• If a cabin is pressurized and an airplane door came open in midflight at a high altitude, the sudden opening could cause items and people to get sucked out. However, pressurization in the cabin and a plug-type door (a door that is bigger than the opening), makes it near impossible for even multiple people to open a door during a flight.[15]
  • A 66-year-old man tried to smuggle cocaine on a plane—via a cast made out of the drug. He had even purposefully broken his leg in case airport authorities X-rayed it. He almost got away with his crime, but when authorities found other sources of cocaine hidden in his luggage, they decided to also test the cast.[1]
  • The air on airplanes is filtered by the same technology that filters air in hospitals, so while the tray table may harbor germs, the air is clean.[15]
  • Interesting Airline Facts
    Airline blankets are washed just every 5–30 days
  • Passenger airplanes are notorious germ hotbeds. One study found that 60% of tray tables tested harbored the “superbug” MRSA. Additionally, airline blankets are washed just every 5–30 days.[13]
  • A woman tried to smuggle a baby tiger onto an airplane by sedating it and then placing it in a suitcase with stuffed toy tigers. However, her plan was foiled when the X-ray in the security check showed that one of the “stuffed toys” actually had bones.[1]
  • A woman flying in to Florida tried to smuggle a human head (along with hair, teeth, and skin) from Haiti in order to keep away evil spirits. She was charged with a smuggling a human head into the U.S. without documentation. She was also charged with failure to declare the head and for transporting hazardous material.[1]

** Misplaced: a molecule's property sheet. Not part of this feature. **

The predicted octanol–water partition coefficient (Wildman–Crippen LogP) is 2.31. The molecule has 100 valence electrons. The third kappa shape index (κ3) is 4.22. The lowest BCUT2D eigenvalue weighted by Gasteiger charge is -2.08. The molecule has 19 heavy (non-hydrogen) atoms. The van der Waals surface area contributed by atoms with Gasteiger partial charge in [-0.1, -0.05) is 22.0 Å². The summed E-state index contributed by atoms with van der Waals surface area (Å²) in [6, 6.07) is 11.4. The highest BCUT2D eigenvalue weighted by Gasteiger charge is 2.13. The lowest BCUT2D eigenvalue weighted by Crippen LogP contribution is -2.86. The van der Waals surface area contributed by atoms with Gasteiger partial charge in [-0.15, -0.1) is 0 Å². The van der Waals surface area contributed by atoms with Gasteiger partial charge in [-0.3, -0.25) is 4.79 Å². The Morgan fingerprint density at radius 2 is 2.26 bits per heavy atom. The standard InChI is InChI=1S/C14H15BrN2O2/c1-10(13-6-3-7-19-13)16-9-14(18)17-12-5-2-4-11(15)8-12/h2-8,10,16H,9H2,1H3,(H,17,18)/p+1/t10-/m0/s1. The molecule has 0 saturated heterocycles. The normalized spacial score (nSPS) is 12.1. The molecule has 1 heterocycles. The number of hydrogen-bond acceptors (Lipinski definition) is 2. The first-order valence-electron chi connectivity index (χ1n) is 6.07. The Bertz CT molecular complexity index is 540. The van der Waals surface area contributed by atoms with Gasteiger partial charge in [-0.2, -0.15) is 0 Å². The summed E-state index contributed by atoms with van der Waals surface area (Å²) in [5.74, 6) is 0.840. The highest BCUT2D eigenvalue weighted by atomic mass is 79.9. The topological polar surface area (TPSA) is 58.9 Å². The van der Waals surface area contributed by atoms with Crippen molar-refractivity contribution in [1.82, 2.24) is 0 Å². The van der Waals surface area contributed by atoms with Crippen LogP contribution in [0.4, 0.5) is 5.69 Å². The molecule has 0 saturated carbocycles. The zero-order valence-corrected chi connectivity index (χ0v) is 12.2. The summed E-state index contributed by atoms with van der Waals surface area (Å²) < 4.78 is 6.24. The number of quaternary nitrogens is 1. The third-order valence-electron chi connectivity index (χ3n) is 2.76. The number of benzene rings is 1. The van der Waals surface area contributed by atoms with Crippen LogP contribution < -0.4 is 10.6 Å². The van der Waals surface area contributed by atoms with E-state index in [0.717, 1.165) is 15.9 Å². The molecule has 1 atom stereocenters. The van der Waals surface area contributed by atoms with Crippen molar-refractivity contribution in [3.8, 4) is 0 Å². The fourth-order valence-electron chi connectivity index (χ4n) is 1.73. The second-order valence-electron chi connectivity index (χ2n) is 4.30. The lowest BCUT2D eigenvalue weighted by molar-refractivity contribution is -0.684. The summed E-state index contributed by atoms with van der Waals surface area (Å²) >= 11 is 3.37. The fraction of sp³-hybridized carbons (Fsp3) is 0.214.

• In 2002, a man tried to smuggle two pygmy monkeys in his underwear onto a plane. He was sentenced to 57 days in jail.[1]
  • According to Maxim magazine, the vibrations of an airplane and the lower oxygen levels can heighten sexual arousal and lead to more intense orgasms. Those who choose to engage in sex on an airplane are said to have joined the “Mile-High Club.”[6]
  • A woman from Stockholm, Sweden, attempted to smuggle 75 live snakes onto an airplane by placing them in her bra. She also had six lizards under her shorts.[1]
  • Interesting Lindbergh Facts
    Charles Lindbergh is arguably the most famous pilot in history
  • Charles Lindbergh is arguably the most famous pilot in history. Nicknamed “Slim,” “Lucky Lindy,” and “The Lone Eagle,” he was an author, inventor, military officer, explorer, and social activist. He was also a friend of Henry Ford, both of whom were anti-Semitic.[1]
  • Charles Lindbergh was the first to fly solo nonstop across the Atlantic Ocean from, New York to Paris, on May 20–21, 1927. The trip covered 3,631 miles and took 33 hours 29 minutes.[1]
  • In 1947, Chuck Yeager became the first person to fly faster than the speed of sound.[4]
  • Between June 14 and 15, 1919, British airmen John Alcock and Arthur Brown made the first nonstop flight across the Atlantic Ocean. They flew from Newfoundland, Canada, to Ireland. Because there was also a small amount of mail on the flight, they also made the first transatlantic airmail flight.[1]
  • In 1986, a plane called Voyager flew all the way around the world without landing or refueling.[4]
  • Plane exhaust kills more people than plane crashes. Approximately, 10,000 people are killed annually from toxic pollutants from airplanes.[12]